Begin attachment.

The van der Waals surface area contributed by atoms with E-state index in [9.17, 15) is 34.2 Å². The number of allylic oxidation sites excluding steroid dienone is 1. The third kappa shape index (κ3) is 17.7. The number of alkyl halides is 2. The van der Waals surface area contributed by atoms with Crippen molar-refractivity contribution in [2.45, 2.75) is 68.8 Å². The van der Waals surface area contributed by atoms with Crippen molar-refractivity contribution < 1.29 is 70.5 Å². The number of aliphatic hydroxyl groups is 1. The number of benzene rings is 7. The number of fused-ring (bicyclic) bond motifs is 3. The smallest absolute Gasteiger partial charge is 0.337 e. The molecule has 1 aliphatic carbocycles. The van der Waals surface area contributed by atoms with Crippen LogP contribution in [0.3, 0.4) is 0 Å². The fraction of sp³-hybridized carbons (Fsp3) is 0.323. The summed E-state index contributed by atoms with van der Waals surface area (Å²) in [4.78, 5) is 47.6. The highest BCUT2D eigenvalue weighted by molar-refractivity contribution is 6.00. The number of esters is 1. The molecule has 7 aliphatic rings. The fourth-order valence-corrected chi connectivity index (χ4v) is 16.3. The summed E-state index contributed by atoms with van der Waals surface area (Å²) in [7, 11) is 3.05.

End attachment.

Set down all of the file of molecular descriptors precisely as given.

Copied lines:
The van der Waals surface area contributed by atoms with E-state index in [9.17, 15) is 34.2 Å². The number of allylic oxidation sites excluding steroid dienone is 1. The third kappa shape index (κ3) is 17.7. The number of alkyl halides is 2. The van der Waals surface area contributed by atoms with Crippen molar-refractivity contribution in [2.45, 2.75) is 68.8 Å². The van der Waals surface area contributed by atoms with Crippen molar-refractivity contribution < 1.29 is 70.5 Å². The number of aliphatic hydroxyl groups is 1. The number of benzene rings is 7. The number of fused-ring (bicyclic) bond motifs is 3. The smallest absolute Gasteiger partial charge is 0.337 e. The molecule has 1 aliphatic carbocycles. The van der Waals surface area contributed by atoms with Crippen LogP contribution in [0.3, 0.4) is 0 Å². The fraction of sp³-hybridized carbons (Fsp3) is 0.323. The summed E-state index contributed by atoms with van der Waals surface area (Å²) in [4.78, 5) is 47.6. The highest BCUT2D eigenvalue weighted by molar-refractivity contribution is 6.00. The number of esters is 1. The molecule has 7 aliphatic rings. The fourth-order valence-corrected chi connectivity index (χ4v) is 16.3. The summed E-state index contributed by atoms with van der Waals surface area (Å²) in [7, 11) is 3.05.